Industry analysts and conflicts

Just last week I posted commentary on an analyst’s article on eWeek. Ironically, there is currently a hot discussion going on over at ByteandSwitch on another article from the same analyst. (I am purposely not linking to the article, if you want to read it visit B&S and look for Data De-Dupe Guide 2.) In this case, the discussion revolves around the analyst’s objectivity. The reality is that analysts are paid to write vendor centric papers all the time which is not problematic as long as articles are identified as such. The issue here is that the article on ByteandSwitch is vendor centric, and the author is positioning the content as vendor agnostic. The author further compounds the problem by incorrectly summarizing the available capabilities of shipping deduplication solutions. In his Mr. Backup blog, W. Curtis Preston writes about some of the errors.

The above situation brings up a bigger question. Analysts have two primary audiences, end users and vendors. Their challenge is to balance the needs of the constituencies. Vendors want the analyst to say favorable things about their product and its competitive positioning. When the product has clear benefits, the analyst’s job is easy.  When the product is weak, the situation becomes much trickier.  An end user wants an unbiased view of the market. In an ideal world, you would hope that the analyst would provide a truly unbiased opinion; however, if company A is paying an analyst $50,000 to do a whitepaper while company B is not, which company do you think would be in the forefront of the analyst’s mind? The answer is obvious, company A.

A good analyst should maintain their objectivity and keep enough distance from any given vendor to offer a broad perspective. I am not suggesting that all analysts are biased or that they do not provide value, but rather that there is a natural conflict.  My experience with industry analysts at SEPATON has been positive and the resulting write ups have been fair and balanced.  In the ByteandSwitch article, it appears that the analyst was unduly influenced by the vendors that are paying him which is very problematic.

In summary, you need to be aware of the conflicts that exist in the analyst community. As an end user, when engaging one of these firms to provide technical evaluation, you should ask which vendors are currently under contract. You should also ask for clarification on how they avoid conflicts. When reading articles on the Internet, you should always keep this conflict in mind. Most analysts do a reasonable job in maintaining an independent viewpoint; however, the conflict is always there and as we see in the ByteandSwitch article it can easily be abused.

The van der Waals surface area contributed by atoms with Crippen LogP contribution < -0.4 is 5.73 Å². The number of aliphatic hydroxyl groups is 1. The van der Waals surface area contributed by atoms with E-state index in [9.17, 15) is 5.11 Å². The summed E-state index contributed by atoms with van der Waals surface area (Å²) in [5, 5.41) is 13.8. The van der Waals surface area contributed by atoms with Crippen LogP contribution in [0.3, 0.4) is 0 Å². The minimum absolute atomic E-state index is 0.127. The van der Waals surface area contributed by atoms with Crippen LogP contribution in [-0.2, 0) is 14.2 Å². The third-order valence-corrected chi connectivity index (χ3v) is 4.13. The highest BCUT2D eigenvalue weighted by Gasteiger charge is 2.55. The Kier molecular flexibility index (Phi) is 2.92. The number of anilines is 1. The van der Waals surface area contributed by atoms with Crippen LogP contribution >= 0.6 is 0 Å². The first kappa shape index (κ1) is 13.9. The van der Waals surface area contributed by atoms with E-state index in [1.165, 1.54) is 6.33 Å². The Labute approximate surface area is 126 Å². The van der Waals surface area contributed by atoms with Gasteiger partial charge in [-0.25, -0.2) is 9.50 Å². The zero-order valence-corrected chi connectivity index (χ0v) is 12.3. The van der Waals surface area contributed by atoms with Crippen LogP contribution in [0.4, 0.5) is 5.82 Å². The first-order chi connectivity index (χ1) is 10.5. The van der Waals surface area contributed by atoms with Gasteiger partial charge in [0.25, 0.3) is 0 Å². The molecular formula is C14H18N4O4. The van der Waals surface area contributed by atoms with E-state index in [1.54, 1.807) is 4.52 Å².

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2 Responses to “Industry analysts and conflicts”

  1. George is nothing but a shill for whoever will pay him. Right now that appears to be Data Domain and Gresham, as he talks about nothing but inline deduplication (Data Domain) and backup virtualization (Gresham).

    He’s not talking to other vendors and doesn’t know much about backups either. He confuses things like thinking that inline deduplication and VTL are mutually exclusive. I think Diligent would have something to say about that. He’s been implementing the wrong VTLs if he thinks they’re complex to setup. Hello George! EVERY disk-thingy-for-backups has disk behind it and needs to be setup. Being a VTL or not has nothing to do with it. And what’s with that comment that even if you had a larger VTL cache, you can’t restore from disk? What POS backup product or VTL is he using? VTLs don’t reduce media purchases. Small ones don’t, but who wants one of those?

    “Unlike VTLs, only the unique segments are stored on the data deduplication device.” As if VTLs can’t do deduplication and replication?

    His last two paragraphs can be summed up as “buy Data Domain or Gresham.” Come ON! Can you even TRY to be objective? Or to understand the subject you’re writing about?

  2. I agree with your assessment and find the situation troubling. I have no problem with analysts expressing their opinions and even being paid to do so. The problem is when articles are published as unbiased when they really are not which seems to be a trend for this author. (I posted about the articles on eWeek and B&S, and there is a second article on B&S.)

    To those of us in the industry, the inaccuracies in the articles are immediately obvious. The huge issue is that the average reader will not know the industry as well and will assume that the best solutions must match the author’s description (e.g. DD and Gresham). This is far from accurate and there are many other options out there. The author is doing a disservice to the publications, end users and other vendors by providing a skewed perspective.

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